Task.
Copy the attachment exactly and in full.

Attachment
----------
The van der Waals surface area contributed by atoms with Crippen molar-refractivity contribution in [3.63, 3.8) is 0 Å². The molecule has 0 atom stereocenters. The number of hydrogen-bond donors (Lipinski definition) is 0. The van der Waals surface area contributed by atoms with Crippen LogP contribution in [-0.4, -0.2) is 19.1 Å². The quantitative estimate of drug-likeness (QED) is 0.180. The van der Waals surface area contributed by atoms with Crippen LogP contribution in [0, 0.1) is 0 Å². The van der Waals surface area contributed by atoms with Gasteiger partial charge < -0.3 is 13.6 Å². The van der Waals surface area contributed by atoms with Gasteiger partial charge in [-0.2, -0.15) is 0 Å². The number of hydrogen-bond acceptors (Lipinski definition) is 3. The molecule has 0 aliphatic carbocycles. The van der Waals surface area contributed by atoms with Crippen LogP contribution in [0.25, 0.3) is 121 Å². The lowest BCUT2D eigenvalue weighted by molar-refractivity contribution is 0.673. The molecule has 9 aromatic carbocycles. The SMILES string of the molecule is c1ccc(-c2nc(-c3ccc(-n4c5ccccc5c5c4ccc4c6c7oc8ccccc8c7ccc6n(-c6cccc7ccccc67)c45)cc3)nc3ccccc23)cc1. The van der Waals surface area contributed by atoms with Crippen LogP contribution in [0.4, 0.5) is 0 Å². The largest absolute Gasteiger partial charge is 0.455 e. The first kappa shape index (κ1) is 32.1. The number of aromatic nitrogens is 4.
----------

The van der Waals surface area contributed by atoms with Crippen molar-refractivity contribution in [3.63, 3.8) is 0 Å². The molecule has 0 atom stereocenters. The number of hydrogen-bond donors (Lipinski definition) is 0. The van der Waals surface area contributed by atoms with Crippen LogP contribution in [-0.4, -0.2) is 19.1 Å². The quantitative estimate of drug-likeness (QED) is 0.180. The van der Waals surface area contributed by atoms with Crippen LogP contribution in [0, 0.1) is 0 Å². The van der Waals surface area contributed by atoms with Gasteiger partial charge < -0.3 is 13.6 Å². The van der Waals surface area contributed by atoms with Gasteiger partial charge in [-0.2, -0.15) is 0 Å². The number of hydrogen-bond acceptors (Lipinski definition) is 3. The molecule has 0 aliphatic carbocycles. The van der Waals surface area contributed by atoms with Crippen LogP contribution in [0.25, 0.3) is 121 Å². The lowest BCUT2D eigenvalue weighted by molar-refractivity contribution is 0.673. The molecule has 9 aromatic carbocycles. The SMILES string of the molecule is c1ccc(-c2nc(-c3ccc(-n4c5ccccc5c5c4ccc4c6c7oc8ccccc8c7ccc6n(-c6cccc7ccccc67)c45)cc3)nc3ccccc23)cc1. The van der Waals surface area contributed by atoms with Crippen LogP contribution in [0.4, 0.5) is 0 Å². The largest absolute Gasteiger partial charge is 0.455 e. The first kappa shape index (κ1) is 32.1. The number of aromatic nitrogens is 4.